MY AMERICAN SCIENTIST
LOG IN! REGISTER!
SEARCH
 
RSS
Logo IMG
HOME > ON THE BOOKSHELF > COMMENTS

The Domestication of the Savage Mind


Comments


Perhaps the tests are doing exactly what they were calibrated to do. The original purpose of the IQ tests was to predict the level of schooling that a subject would achieve, and the tests were calibrated accordingly. Since students are saying in school longer, for various reasons, the scores are rising as they should.

The only remarkable thing is that the tests work so well, despite the many factors that affect the length of schooling. Perhaps "intelligence" tests should be renamed "perserverance, ambition, school availability and size of parents' bank account" tests.
posted by John Halpenny
June 8, 2009 @ 10:15 PM

 

Connect With Us:

    Pinterest Icon Google+ Icon Twitter Icon Facebook Icon Sm


Pizza Lunch Podcasts

African Penguins"Penguins are 10 times older than humans and have been here for a very, very long time," said Daniel Ksepka, Ph.D., a North Carolina State University research assistant professor. Dr. Ksepka researches the evolution of penguins and how they came to inhabit the African continent.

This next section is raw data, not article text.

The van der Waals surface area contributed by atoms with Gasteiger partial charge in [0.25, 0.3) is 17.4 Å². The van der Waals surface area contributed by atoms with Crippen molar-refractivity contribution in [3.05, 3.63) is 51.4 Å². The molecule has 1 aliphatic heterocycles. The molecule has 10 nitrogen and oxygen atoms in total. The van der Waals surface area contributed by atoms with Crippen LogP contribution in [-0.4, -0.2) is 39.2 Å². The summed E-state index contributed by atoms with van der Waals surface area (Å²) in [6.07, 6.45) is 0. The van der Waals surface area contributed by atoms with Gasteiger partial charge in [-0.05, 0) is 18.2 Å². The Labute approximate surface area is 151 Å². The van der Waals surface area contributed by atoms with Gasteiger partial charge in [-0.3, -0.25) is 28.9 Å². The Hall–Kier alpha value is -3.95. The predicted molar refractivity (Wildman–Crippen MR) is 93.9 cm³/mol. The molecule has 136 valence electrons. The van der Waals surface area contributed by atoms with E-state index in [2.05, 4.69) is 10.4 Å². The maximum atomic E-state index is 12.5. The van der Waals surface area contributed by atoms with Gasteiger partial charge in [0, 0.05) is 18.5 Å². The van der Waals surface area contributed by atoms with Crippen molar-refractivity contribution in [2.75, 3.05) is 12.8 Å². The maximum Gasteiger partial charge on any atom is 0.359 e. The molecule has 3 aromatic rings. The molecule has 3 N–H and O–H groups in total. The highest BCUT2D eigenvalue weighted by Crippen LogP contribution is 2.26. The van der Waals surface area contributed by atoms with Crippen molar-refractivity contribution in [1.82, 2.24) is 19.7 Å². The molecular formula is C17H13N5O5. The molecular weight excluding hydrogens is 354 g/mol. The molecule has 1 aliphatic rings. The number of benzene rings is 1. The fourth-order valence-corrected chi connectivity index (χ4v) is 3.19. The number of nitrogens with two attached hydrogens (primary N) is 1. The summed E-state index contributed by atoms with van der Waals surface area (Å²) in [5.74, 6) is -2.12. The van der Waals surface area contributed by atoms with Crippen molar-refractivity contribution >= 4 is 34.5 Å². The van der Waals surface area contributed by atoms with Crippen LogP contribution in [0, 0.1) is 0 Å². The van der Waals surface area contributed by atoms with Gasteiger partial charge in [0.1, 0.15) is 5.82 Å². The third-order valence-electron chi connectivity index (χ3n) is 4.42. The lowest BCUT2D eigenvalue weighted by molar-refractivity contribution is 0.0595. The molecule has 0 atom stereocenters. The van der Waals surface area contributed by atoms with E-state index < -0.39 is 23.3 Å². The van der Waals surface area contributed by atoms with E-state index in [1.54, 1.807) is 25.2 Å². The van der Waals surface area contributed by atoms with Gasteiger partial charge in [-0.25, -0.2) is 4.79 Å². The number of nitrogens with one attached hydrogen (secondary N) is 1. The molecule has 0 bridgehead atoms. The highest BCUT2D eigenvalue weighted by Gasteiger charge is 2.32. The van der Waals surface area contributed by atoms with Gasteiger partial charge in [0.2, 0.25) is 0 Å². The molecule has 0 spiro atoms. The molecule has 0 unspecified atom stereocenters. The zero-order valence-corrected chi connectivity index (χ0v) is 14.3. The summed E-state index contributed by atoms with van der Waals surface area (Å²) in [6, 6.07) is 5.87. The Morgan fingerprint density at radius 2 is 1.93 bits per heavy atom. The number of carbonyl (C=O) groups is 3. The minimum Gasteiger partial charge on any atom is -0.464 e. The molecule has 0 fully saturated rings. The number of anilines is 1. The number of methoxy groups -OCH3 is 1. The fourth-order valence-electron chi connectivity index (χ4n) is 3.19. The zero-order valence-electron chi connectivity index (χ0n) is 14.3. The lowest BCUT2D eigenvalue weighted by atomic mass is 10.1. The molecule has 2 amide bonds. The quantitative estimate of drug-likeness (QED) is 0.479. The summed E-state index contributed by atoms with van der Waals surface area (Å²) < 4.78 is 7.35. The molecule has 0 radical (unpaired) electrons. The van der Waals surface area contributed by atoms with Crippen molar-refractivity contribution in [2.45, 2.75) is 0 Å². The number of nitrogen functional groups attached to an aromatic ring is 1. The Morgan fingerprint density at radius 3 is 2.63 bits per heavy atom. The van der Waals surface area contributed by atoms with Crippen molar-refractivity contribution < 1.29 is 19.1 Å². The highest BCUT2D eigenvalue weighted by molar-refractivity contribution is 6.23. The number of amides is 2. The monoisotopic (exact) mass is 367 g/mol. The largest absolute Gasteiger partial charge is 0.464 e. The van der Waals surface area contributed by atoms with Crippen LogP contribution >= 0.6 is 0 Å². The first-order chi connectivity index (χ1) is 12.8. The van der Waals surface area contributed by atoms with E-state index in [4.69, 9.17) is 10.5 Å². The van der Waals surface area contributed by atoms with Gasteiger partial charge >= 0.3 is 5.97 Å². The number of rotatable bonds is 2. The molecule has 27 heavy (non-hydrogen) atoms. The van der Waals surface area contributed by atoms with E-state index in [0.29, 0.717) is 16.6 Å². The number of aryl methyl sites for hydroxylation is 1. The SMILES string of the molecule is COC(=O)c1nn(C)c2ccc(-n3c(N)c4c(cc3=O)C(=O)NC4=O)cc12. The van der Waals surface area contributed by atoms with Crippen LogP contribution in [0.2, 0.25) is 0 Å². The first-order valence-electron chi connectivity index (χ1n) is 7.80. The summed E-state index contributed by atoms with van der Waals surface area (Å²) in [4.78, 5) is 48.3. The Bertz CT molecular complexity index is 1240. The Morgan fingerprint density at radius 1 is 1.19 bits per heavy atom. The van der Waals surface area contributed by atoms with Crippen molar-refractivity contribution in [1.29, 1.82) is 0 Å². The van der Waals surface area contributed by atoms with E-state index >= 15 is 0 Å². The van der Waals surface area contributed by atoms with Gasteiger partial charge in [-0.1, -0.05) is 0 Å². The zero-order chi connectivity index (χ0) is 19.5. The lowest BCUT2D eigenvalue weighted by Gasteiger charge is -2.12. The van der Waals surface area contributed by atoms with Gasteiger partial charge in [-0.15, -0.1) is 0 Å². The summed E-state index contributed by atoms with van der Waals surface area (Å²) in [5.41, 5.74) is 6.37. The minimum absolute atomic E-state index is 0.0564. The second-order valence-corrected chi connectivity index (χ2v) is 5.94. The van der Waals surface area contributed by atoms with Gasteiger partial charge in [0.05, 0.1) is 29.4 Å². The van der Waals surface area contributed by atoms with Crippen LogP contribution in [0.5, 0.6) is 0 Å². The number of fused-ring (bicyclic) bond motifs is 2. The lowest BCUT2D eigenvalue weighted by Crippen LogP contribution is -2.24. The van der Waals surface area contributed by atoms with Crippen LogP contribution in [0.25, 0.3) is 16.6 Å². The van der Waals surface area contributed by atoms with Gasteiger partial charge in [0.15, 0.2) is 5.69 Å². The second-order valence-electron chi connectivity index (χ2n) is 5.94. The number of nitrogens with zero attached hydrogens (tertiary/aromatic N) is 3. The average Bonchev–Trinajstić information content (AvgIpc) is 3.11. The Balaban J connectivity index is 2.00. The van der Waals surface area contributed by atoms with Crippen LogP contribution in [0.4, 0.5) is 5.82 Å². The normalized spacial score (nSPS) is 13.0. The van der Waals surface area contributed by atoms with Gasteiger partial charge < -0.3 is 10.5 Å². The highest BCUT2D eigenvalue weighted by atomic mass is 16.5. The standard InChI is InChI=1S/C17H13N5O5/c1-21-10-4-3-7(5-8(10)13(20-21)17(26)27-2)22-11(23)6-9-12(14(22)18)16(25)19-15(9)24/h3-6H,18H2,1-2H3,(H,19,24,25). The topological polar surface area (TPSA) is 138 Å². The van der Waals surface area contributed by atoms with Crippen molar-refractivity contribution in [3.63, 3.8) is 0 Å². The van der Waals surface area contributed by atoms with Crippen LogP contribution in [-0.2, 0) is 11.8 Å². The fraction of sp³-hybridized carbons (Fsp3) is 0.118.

Because penguins have been around for over 60 million years, their fossil record is extensive. Fossils that Dr. Ksepka and his colleagues have discovered provide clues about migration patterns and the diversity of penguin species.

Click the Title to view all of our Pizza Lunch Podcasts!


Subscribe to Free eNewsletters!

  • Sigma Xi SmartBrief:

    A free daily summary of the latest news in scientific research. Each story is summarized concisely and linked directly to the original source for further reading.

  • American Scientist Update

  • An early peek at each new issue, with descriptions of feature articles, columns, Science Observers and more. Every other issue contains links to everything in the latest issue's table of contents.

  • Scientists' Nightstand

  • News of book reviews published in American Scientist and around the web, as well as other noteworthy happenings in the world of science books.

    To sign up for automatic emails of the American Scientist Update and Scientists' Nightstand issues, create an online profile, then sign up in the My AmSci area.


Subscribe to American Scientist